Vladimir Nabokov

NABOKV-L post 0023752, Tue, 12 Mar 2013 14:50:47 -0700

Re: tatarin
Turks and Albanians were stock romantic figures in Mozart's (and Pushkin's) day.

Satin is the French pronunciation of the Hebrew satan - meaning originally a
worthy opponent or prosecuting attorney (as in the book of Job). We do not have
a devil as such, but the fallen angel, the bringer of light, I forget his other
names. Anyway, he opposes 'the One who must be obeyed' at every possible
opportunity. It's his job, so to speak.

I like the somewhat incomplete ruka/kurva association. But isn't there a
Rukavishnikov, somewhere? That would make kurva and then some.Kurvaishnikov,

By the way, tatarin could either be a lady tartar or a tarte tatin.


From: Alexey Sklyarenko <skylark1970@MAIL.RU>
Sent: Mon, March 11, 2013 6:47:10 PM
Subject: [NABOKV-L] tatarin

A moment later, however, Van remarked: 'I think I'll take an Alibi - I mean an
Albany - myself.'
'Please note, everybody,' said Ada, 'how voulu that slip was! I like a smoke
when I go mushrooming, but when I'm back, this horrid tease insists I smell of
some romantic Turk or Albanian met in the woods.' (1.38)

The romantic Turk or Albanian Ada meets in the woods is her lover Percy de
Prey. Percy is to perish soon, and it is an old Tartar who shoots him dead:

When a couple of minutes later, Percy - still Count Percy de Prey - regained
consciousness he was no longer alone on his rough bed of gravel and grass. A
smiling old Tartar, incongruously but somehow assuagingly wearing American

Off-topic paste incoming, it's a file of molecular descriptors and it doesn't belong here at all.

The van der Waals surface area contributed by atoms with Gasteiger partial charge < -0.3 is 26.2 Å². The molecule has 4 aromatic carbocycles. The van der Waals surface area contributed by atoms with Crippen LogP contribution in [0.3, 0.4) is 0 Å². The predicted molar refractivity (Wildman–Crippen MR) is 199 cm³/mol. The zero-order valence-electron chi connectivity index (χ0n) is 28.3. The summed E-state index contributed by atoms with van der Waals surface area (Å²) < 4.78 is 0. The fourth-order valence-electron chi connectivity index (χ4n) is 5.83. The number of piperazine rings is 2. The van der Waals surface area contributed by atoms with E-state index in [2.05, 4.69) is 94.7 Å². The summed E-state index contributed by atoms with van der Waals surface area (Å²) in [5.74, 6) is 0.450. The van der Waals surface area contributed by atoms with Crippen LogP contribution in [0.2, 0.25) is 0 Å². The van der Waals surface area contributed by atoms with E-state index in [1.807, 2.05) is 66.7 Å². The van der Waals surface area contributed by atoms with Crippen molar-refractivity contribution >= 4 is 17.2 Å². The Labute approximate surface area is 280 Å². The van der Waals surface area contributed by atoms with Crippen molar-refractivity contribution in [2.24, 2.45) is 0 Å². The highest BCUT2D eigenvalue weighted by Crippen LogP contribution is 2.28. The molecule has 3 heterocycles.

blue-jeans with his beshmet, was squatting by his side. 'Bednïy, bednïy' (you
poor, poor fellow), muttered the good soul, shaking his shaven head and
clucking: 'Bol'no (it hurts)?' Percy answered in his equally primitive Russian
that he did not feel too badly wounded: 'Karasho, karasho ne bol'no (good,
good),' said the kindly old man and, picking up the automatic pistol which
Percy had dropped, he examined it with naive pleasure and then shot him in the
temple. (1.42)

Tatarin (a Tartar) is a character in Gorky's play Na dne (At the Bottom, 1902).
It is tatarin who accuses Baron of cheating in a card game:

Татарин (кричит). А! Карта рукав совал!
Барон (конфузясь). Ну... что же мне - в нос твой сунуть?*

rukav = kurva (rukav - sleeve; Gorky's Baron slips a card in his sleeve; kurva
- whore)

At an invisible sign of Dionysian origin, they all plunged into the violent
dance called kurva or 'ribbon boule' in the hilarious program whose howlers
almost caused [Baron Demon] Veen (tingling, and light-loined, and with Prince
N.'s rose-red banknote in his pocket) to fall from his seat. (1.2)

The professional shuler (card-sharper), and raisonneur, in Gorky's play is
Satin. Satin + i = istina (truth). According to the Latin saying (quoted by
Blok in Incognita), istina v vine (in wine is truth). If the first letter in
vine (prepositional case of vino, "wine") is capitalized, the phrase (istina v
Vine) acquires a new meaning: "in Veen is truth."

*This scene is evoked by Hodasevich in his memoir essay on Gorky.

Alexey Sklyarenko
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